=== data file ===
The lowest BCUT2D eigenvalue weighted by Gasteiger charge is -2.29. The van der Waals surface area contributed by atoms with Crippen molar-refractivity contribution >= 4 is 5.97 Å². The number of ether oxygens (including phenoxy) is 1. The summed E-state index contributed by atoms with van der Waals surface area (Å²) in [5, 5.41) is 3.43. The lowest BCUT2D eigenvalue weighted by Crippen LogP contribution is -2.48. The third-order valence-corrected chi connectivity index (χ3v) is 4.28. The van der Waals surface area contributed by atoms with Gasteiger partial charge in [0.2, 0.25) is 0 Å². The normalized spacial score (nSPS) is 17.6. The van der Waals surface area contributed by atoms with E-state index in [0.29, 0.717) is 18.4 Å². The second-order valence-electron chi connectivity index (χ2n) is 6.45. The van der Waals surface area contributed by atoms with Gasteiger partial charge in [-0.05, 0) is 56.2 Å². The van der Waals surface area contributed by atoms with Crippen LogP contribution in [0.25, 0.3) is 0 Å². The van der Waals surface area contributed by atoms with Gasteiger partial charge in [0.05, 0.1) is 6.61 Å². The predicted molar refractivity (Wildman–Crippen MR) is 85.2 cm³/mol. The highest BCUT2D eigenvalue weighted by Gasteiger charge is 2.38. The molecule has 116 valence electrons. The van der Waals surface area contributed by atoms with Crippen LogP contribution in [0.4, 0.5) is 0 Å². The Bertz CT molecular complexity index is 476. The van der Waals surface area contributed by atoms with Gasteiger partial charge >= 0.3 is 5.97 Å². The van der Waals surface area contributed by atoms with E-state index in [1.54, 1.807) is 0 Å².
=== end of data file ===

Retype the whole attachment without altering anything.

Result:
The lowest BCUT2D eigenvalue weighted by Gasteiger charge is -2.29. The van der Waals surface area contributed by atoms with Crippen molar-refractivity contribution >= 4 is 5.97 Å². The number of ether oxygens (including phenoxy) is 1. The summed E-state index contributed by atoms with van der Waals surface area (Å²) in [5, 5.41) is 3.43. The lowest BCUT2D eigenvalue weighted by Crippen LogP contribution is -2.48. The third-order valence-corrected chi connectivity index (χ3v) is 4.28. The van der Waals surface area contributed by atoms with Gasteiger partial charge in [0.2, 0.25) is 0 Å². The normalized spacial score (nSPS) is 17.6. The van der Waals surface area contributed by atoms with E-state index in [0.29, 0.717) is 18.4 Å². The second-order valence-electron chi connectivity index (χ2n) is 6.45. The van der Waals surface area contributed by atoms with Gasteiger partial charge in [-0.05, 0) is 56.2 Å². The van der Waals surface area contributed by atoms with Crippen LogP contribution in [0.25, 0.3) is 0 Å². The van der Waals surface area contributed by atoms with Gasteiger partial charge in [0.05, 0.1) is 6.61 Å². The predicted molar refractivity (Wildman–Crippen MR) is 85.2 cm³/mol. The highest BCUT2D eigenvalue weighted by Gasteiger charge is 2.38. The molecule has 116 valence electrons. The van der Waals surface area contributed by atoms with Crippen LogP contribution in [0.4, 0.5) is 0 Å². The Bertz CT molecular complexity index is 476. The van der Waals surface area contributed by atoms with Gasteiger partial charge >= 0.3 is 5.97 Å². The van der Waals surface area contributed by atoms with E-state index in [1.54, 1.807) is 0 Å².